Lara Tennant with her father and caddie George Mack Sr (USGA photo)
VERO BEACH, Fla. (Oct. 11, 2018) – Lara Tennant’s first instinct after sitting down with assembled writers Wednesday afternoon, post-U.S. Senior Women’s Amateur victory, was to apologize for her short memory. Tennant wasn’t sure how well she’d be able to recall shots from her 18-hole final with Sue Wooster. It was a window into what’s been going on in the 51-year-old’s head all week.
Truly, this week at Orchid Island Golf & Country Club in the late-summer Florida heat was about hitting one shot at a time and leaving everything else behind.
“I really tried to think about one shot at a time the entire tournament and just go with the next shot,” Tennant said. “So that probably helped me physically as well as mentally. I never got too far ahead of myself.”
Tennant has a short but deep history with this championship. After all, she’s only been eligible for two years. Last year, the tournament was played at Tennant’s home course, Waverley Golf Club in Portland, Ore. Course members wanted it that way – in fact, they had asked Tennant years before when she would become eligible for this event. On the year Tennant turned 50, Waverley hosted.
Golf success cannot be scripted, however, and even though Tennant was co-medalist a year ago, she went out in the first round. Consequently, her Round-of-64 match this week became the toughest for her, but she defeated Susan Marchese 3 and 1 to keep going.
Instead, Tennant became a USGA champion three time zones and 3,000 miles away from her Portland home. Representing Waverley, however, was so important to her that she rushed off the 16th green Wednesday afternoon, where the match had ended, and traded a wide-brimmed ballcap for one emblazoned with a Waverley “W” logo. That’s what she wanted to be wearing when this victory went into USGA history.
It’s understandable, considering that her husband Bob grew up in a house on the 12 hole, her father Georgie Mack Sr. learned to play at the course and that now, Waverley has adopted her as their own, too.
“I just want to do them proud,” she said.
At dinner the night before the championship match, Tennant got a bit of sage advice from Ellen Port, a three-time U.S. Senior Women’s Amateur champion (and seven-time USGA champion). Port quoted the late Rhonda Glenn, a sportscaster and longtime USGA communications manager who had cornered her before her first U.S. Senior Women’s Amateur victory at Hershey (Pa.) Country Club in 2012.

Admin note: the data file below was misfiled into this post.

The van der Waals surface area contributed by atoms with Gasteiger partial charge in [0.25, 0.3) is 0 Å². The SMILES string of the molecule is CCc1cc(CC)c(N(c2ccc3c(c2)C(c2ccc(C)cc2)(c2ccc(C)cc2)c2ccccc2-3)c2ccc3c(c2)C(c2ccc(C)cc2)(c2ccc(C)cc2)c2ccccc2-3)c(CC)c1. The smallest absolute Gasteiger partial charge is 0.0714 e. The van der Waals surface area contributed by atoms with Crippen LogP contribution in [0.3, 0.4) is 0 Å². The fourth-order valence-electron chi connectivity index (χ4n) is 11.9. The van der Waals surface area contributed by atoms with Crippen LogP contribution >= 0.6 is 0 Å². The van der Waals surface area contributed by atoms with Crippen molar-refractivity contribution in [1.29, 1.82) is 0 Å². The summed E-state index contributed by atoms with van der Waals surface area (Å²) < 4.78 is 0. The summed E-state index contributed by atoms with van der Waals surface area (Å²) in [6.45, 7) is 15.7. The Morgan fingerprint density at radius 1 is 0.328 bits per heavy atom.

Port repeated her words to a new friend.
“This is it. This is special. You need to go do this,” Port said. It was a way to communicate that opportunities such as this do not come around very often.
Tennant’s response back to Port made the competitive veteran believe that Tennant would go out the next day and get it done.
“I got it,” Tennant simply said.
Tennant never looked tired Wednesday as she putted her way to the title. She dropped a 12-footer for birdie to win the first hole and led the rest of the match. She had an opportunity end it on the par-3 15th but faced a challenging uphill birdie putt into the grain and left it 10 feet short. She missed the par putt, too, and Wooster won her first and last hole of the day.
Tennant closed out the match on the 16th green when both players made par.
Throughout the week, Tennant’s 78-year-old father George Mack Sr., went step for step with his daughter – except that in Wednesday’s championship match, Tennant rode a golf cart to preserve her legs while her father walked. Orchid Island members estimate 10 rounds around their club as being a 50-mile trek.
As a caddie, Mack was able to club his daughter effectively because they hit the ball a similar distance through the bag. It was a tables-turned scenario, considering that much of what Tennant knows about the game she learned through caddying for her father as a child in various state and local golf tournaments.
“I learned the game from my dad by watching him compete,” Tennant said. “He's a great competitor. Was a great amateur.”
Mack also has made five USGA starts, most recently at the 1996 U.S. Senior Amateur. Mack’s love of golf bled through to all five of his children, who all played collegiately. Golf became the family game.
As for Wooster, a week of playing golf in the Florida heat finally caught up to her on a day when she couldn’t get the putts to fall. Wooster dropped a 40-footer for birdie at No. 3 – then Tennant dropped a 9-footer on top of her to tie – but it was the last putt she made all day.
Wooster has won national titles in Canada, New Zealand and her native Australia. Making it to the finals of the U.S. Senior Women’s Amateur is good enough – for now.
“Tonight I’ll sit back and have a few drinks and say, ‘Well, I did pretty good,’” Wooster said.
Walking to the first tee for the start of Wednesday’s final match, Wooster got a pep talk from her son Tyler, who is back home in Melbourne, Australia. Wooster’s husband Keith had woken him up while Sue was practicing on the range. Tyler, who shares a swing coach with him mother, has been crucial to her success in the past year, often giving a swing tip by FaceTime. He even flew over to caddie at the U.S. Senior Women’s Open.
On Wednesday morning, Tyler spoke exactly the words that Sue needed to hear.
“He said, ‘Mom, I’m so proud of you, no matter what happens today,’” Sue recalled with pride.
Therein lies the beauty of this championship. Between them, Sue Wooster and Tennant have nine children. Back home in Portland, the Tennant kids are also watching closely. This week completes a lesson, the seeds of which Tennant first planted a year ago.
“Last year when I lost in the first round they were so disappointed,” she said. “Of course I was too, but I have to say I took it as a teaching moment as a mother. You have to teach your children how to be a good winner and how to be a good loser. I hope I did that. I think I did.”View results for U.S. Senior Women's Amateur